In a tally of nerve cells in the outer wrinkles of the brain, a dog wins | Science News

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In a tally of nerve cells in the outer wrinkles of the brain, a dog wins

Comparing neuron numbers across species could provide clues to animals’ smarts

By
9:00am, December 14, 2017
composite image of various animals

BRAIN GAME  Despite being relatively large, a brown bear’s brain is sorely lacking in nerve cells, while a raccoon’s cat-sized brain is packed full, finds a new study that tallies these neurons in carnivores.

If more nerve cells mean more smarts, then dogs beat cats, paws down, a new study on carnivores shows. That harsh reality may shock some friends of felines, but scientists say the real surprises are inside the brains of less popular carnivores. Raccoon brains are packed with nerve cells, for instance, while brown bear brains are sorely lacking.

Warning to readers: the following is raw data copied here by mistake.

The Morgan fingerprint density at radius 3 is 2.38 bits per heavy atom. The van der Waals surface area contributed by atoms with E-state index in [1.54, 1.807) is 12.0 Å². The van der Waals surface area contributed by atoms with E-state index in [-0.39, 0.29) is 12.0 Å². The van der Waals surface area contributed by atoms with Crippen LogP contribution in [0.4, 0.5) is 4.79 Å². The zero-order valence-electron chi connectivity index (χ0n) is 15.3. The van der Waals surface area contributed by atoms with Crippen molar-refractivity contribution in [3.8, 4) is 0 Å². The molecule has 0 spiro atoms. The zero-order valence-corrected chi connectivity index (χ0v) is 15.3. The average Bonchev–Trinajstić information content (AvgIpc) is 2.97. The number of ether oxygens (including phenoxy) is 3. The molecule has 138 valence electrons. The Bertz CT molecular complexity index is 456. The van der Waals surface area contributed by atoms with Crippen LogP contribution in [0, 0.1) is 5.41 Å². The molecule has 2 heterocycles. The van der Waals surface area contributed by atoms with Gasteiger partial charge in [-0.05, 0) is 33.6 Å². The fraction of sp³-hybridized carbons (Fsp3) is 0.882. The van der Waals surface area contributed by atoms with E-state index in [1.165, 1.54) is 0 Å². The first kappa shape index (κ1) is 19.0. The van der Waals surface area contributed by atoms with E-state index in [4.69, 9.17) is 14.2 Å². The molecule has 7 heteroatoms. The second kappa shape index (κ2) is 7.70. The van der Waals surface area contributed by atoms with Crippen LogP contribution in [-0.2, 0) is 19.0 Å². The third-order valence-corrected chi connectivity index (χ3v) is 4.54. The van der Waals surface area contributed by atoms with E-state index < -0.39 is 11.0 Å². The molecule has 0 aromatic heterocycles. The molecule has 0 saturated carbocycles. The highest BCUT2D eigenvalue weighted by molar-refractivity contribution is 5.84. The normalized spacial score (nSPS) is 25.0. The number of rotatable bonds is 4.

By comparing the numbers of nerve cells, or neurons, among eight species of carnivores (ferret, banded mongoose, raccoon, cat, dog, hyena, lion and brown bear), researchers now have a better understanding of how different-sized brains are built. This neural accounting, described in an upcoming Frontiers in Neuroanatomy paper, may ultimately help reveal how brain features relate to intelligence.

For now, the multispecies tally raises more questions than it answers, says zoologist Sarah Benson-Amram of the University of Wyoming in Laramie.

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